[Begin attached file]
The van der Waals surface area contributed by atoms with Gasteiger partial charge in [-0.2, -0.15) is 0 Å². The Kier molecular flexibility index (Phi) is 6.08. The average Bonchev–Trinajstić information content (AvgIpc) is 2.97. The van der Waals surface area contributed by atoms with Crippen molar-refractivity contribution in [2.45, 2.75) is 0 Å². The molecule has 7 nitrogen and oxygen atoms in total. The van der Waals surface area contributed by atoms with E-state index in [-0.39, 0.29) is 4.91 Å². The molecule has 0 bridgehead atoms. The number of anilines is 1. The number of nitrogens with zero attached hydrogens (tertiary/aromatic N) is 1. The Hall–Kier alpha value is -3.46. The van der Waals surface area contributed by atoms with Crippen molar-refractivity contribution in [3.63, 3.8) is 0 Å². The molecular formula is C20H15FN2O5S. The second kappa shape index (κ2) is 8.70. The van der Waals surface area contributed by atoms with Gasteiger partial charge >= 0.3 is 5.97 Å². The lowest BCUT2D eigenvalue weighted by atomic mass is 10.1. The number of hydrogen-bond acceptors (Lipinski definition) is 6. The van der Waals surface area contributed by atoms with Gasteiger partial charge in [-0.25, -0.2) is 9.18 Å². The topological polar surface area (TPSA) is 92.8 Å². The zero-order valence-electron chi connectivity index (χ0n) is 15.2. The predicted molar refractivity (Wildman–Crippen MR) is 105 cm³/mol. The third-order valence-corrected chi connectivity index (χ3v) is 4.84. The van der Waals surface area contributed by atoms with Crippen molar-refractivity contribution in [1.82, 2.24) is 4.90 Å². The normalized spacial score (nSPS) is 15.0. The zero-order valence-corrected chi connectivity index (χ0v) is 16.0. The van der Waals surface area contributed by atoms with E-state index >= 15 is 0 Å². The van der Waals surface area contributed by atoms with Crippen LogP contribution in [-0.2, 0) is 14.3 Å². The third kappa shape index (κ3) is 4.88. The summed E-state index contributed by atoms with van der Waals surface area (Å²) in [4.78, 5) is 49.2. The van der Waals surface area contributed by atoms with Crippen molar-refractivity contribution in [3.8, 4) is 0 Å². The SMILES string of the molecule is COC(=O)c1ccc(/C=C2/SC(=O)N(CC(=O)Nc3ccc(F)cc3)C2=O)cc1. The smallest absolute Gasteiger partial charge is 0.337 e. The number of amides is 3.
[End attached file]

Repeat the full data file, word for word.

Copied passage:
The van der Waals surface area contributed by atoms with Gasteiger partial charge in [-0.2, -0.15) is 0 Å². The Kier molecular flexibility index (Phi) is 6.08. The average Bonchev–Trinajstić information content (AvgIpc) is 2.97. The van der Waals surface area contributed by atoms with Crippen molar-refractivity contribution in [2.45, 2.75) is 0 Å². The molecule has 7 nitrogen and oxygen atoms in total. The van der Waals surface area contributed by atoms with E-state index in [-0.39, 0.29) is 4.91 Å². The molecule has 0 bridgehead atoms. The number of anilines is 1. The number of nitrogens with zero attached hydrogens (tertiary/aromatic N) is 1. The Hall–Kier alpha value is -3.46. The van der Waals surface area contributed by atoms with Crippen molar-refractivity contribution in [3.63, 3.8) is 0 Å². The molecular formula is C20H15FN2O5S. The second kappa shape index (κ2) is 8.70. The van der Waals surface area contributed by atoms with Gasteiger partial charge >= 0.3 is 5.97 Å². The lowest BCUT2D eigenvalue weighted by atomic mass is 10.1. The number of hydrogen-bond acceptors (Lipinski definition) is 6. The van der Waals surface area contributed by atoms with Gasteiger partial charge in [-0.25, -0.2) is 9.18 Å². The topological polar surface area (TPSA) is 92.8 Å². The zero-order valence-electron chi connectivity index (χ0n) is 15.2. The predicted molar refractivity (Wildman–Crippen MR) is 105 cm³/mol. The third-order valence-corrected chi connectivity index (χ3v) is 4.84. The van der Waals surface area contributed by atoms with Crippen molar-refractivity contribution in [1.82, 2.24) is 4.90 Å². The normalized spacial score (nSPS) is 15.0. The zero-order valence-corrected chi connectivity index (χ0v) is 16.0. The van der Waals surface area contributed by atoms with E-state index >= 15 is 0 Å². The van der Waals surface area contributed by atoms with Crippen LogP contribution in [-0.2, 0) is 14.3 Å². The third kappa shape index (κ3) is 4.88. The summed E-state index contributed by atoms with van der Waals surface area (Å²) in [4.78, 5) is 49.2. The van der Waals surface area contributed by atoms with Crippen molar-refractivity contribution in [3.8, 4) is 0 Å². The SMILES string of the molecule is COC(=O)c1ccc(/C=C2/SC(=O)N(CC(=O)Nc3ccc(F)cc3)C2=O)cc1. The smallest absolute Gasteiger partial charge is 0.337 e. The number of amides is 3.